adrian peterson

Adrian Peterson Football Camp

adrian peterson fatheadNORMAN, Okla. – Adrian Peterson sat down and smiled, posing for a picture among a dozen kids who'd signed up for the chance to learn some football skills from one of the NFL's top running backs.

As the kids turned to head back to learning drills, almost every child aimed a tiny hand at Peterson looking for a quick high-five and a cherished moment with the Minnesota Vikings star.

It's been that kind of week for Peterson, who had a parade in his honor in his Texas hometown over the weekend and got greeted by hundreds of adoring children at his first football camp on his old college campus at Oklahoma.

Peterson built up a loyal following in three seasons with the Sooners and now finds himself getting recognized no matter where he goes after finishing second in the NFL in rushing and being honored as The Associated Press' Offensive Rookie of the Year.

"It comes with the territory. I just try to take advantage of it now and reach out to people, the youth, and just enjoy it," Peterson said Friday. "Enjoy the cake while it's on the plate. That's what I'm doing."

About 500 children participated in the three-day camp, which featured a cameo appearance from New England Patriots receiver Wes Welker on Friday as the kids focused on learning receiving skills.

Peterson lined up as the quarterback to toss a few passes to the participants, and then he and Welker fielded questions from the campers. adrian peterson football camp for kids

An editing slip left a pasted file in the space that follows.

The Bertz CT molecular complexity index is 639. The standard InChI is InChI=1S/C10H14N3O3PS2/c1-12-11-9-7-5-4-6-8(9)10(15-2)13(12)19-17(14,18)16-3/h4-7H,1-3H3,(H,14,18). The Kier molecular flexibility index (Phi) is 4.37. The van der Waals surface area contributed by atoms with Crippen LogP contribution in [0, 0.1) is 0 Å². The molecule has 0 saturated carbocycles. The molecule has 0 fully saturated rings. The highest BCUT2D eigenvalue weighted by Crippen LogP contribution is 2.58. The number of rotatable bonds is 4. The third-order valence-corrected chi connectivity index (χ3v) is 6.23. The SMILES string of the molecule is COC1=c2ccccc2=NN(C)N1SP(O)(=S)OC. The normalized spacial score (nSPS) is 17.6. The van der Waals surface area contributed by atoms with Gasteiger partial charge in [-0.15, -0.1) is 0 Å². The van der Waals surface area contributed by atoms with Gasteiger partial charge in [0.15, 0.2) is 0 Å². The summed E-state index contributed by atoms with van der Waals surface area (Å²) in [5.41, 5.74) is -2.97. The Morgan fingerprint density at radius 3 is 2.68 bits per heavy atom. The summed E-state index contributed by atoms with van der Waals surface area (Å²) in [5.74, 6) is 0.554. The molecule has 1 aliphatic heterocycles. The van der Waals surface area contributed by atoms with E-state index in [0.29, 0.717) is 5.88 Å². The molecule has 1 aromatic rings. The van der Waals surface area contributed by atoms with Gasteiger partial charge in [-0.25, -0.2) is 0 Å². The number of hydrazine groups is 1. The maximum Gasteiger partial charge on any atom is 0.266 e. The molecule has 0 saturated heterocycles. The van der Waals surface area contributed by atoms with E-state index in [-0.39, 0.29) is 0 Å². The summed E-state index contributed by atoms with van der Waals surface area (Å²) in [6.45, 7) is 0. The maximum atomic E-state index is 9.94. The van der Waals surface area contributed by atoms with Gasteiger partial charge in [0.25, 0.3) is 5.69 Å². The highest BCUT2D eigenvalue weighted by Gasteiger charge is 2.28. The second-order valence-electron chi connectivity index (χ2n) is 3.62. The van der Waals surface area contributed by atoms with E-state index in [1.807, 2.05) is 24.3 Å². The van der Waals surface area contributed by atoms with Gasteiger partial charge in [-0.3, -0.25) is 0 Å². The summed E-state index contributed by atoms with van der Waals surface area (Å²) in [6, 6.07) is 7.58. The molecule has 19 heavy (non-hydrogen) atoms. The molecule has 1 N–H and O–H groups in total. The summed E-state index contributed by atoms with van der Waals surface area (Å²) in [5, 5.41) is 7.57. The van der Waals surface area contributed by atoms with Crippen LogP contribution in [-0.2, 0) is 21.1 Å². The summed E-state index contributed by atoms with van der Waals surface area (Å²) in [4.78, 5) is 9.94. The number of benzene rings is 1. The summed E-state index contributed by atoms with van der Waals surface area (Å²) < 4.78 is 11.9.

Peterson told the kids his best friend on the Vikings was cornerback Marcus Walker, his roommate at Oklahoma who recently signed with Minnesota as a free agent, and took a jab by saying that the toughest team he'd faced was the San Diego Chargers – the team against which he set the NFL single-game rushing record with 296 yards.

"That was a joke," Peterson told them before settling in on the Washington Redskins, who held him to 27 yards in the next-to-last game of the season.

Peterson said his hope was to "inspire the kids that they can dream big and accomplish anything they put their minds to." Organizers said approximately one-third of the children had disadvantaged backgrounds and were attending through corporate sponsorships.

Peterson also brought in 10 kids from Palestine, Texas, who won a drawing associated with the parade in his hometown last weekend.

"It feels good to go back home and to see all the people back home supporting you, and just be around the kids and just go back home," Peterson said.

Peterson, who in 2004 became the first freshman to finish as high as second in the Heisman Trophy balloting, ran for 1,341 yards and 12 touchdowns in 14 games last season. Included in the total was a 224-yard game against the Chicago Bears and the record-setting performance against the Chargers three weeks later.

Together, he and backfield mate Chester Taylor combined for 2,185 yards. Peterson said someday he'd like to join the elite 2,000-yard club on his own.

"I expect a lot from myself and I really feel like I would be cheating myself if I didn't set my bar at the 2,000 mark," Peterson said. "This year and next year and, God willing, until I retire, that's going to be my mark."

Peterson said his primary interest, though, is helping the Vikings get better and he thinks they're getting closer with the pickup of Pro Bowl defensive end Jared Allen from Kansas City and the signing of former Bears receiver Bernard Berrian.

"The ultimate goal is to get to the Super Bowl," Peterson said. "Any other individual goals, if you take care of your business on Sunday and Monday, then everything else falls into place."